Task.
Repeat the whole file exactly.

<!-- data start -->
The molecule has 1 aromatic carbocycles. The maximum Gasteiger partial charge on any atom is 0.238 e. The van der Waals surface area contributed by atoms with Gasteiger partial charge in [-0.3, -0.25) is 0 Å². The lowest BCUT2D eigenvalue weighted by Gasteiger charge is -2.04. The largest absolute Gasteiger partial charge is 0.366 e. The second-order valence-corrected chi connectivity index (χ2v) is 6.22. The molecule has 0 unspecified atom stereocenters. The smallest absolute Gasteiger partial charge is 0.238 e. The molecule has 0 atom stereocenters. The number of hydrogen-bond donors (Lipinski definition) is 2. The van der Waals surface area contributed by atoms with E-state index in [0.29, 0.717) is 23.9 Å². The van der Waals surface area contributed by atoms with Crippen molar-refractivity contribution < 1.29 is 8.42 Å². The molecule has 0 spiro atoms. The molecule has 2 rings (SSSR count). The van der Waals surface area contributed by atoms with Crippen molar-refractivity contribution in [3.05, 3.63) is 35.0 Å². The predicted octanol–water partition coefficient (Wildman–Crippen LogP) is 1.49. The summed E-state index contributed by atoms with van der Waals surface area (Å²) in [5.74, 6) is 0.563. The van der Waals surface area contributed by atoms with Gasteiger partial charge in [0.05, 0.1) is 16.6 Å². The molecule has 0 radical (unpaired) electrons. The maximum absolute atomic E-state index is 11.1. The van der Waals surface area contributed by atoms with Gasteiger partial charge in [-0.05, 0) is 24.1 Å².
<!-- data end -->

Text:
The molecule has 1 aromatic carbocycles. The maximum Gasteiger partial charge on any atom is 0.238 e. The van der Waals surface area contributed by atoms with Gasteiger partial charge in [-0.3, -0.25) is 0 Å². The lowest BCUT2D eigenvalue weighted by Gasteiger charge is -2.04. The largest absolute Gasteiger partial charge is 0.366 e. The second-order valence-corrected chi connectivity index (χ2v) is 6.22. The molecule has 0 unspecified atom stereocenters. The smallest absolute Gasteiger partial charge is 0.238 e. The molecule has 0 atom stereocenters. The number of hydrogen-bond donors (Lipinski definition) is 2. The van der Waals surface area contributed by atoms with E-state index in [0.29, 0.717) is 23.9 Å². The van der Waals surface area contributed by atoms with Crippen molar-refractivity contribution < 1.29 is 8.42 Å². The molecule has 0 spiro atoms. The molecule has 2 rings (SSSR count). The van der Waals surface area contributed by atoms with Crippen molar-refractivity contribution in [3.05, 3.63) is 35.0 Å². The predicted octanol–water partition coefficient (Wildman–Crippen LogP) is 1.49. The summed E-state index contributed by atoms with van der Waals surface area (Å²) in [5.74, 6) is 0.563. The van der Waals surface area contributed by atoms with Gasteiger partial charge in [0.05, 0.1) is 16.6 Å². The molecule has 0 radical (unpaired) electrons. The maximum absolute atomic E-state index is 11.1. The van der Waals surface area contributed by atoms with Gasteiger partial charge in [-0.05, 0) is 24.1 Å².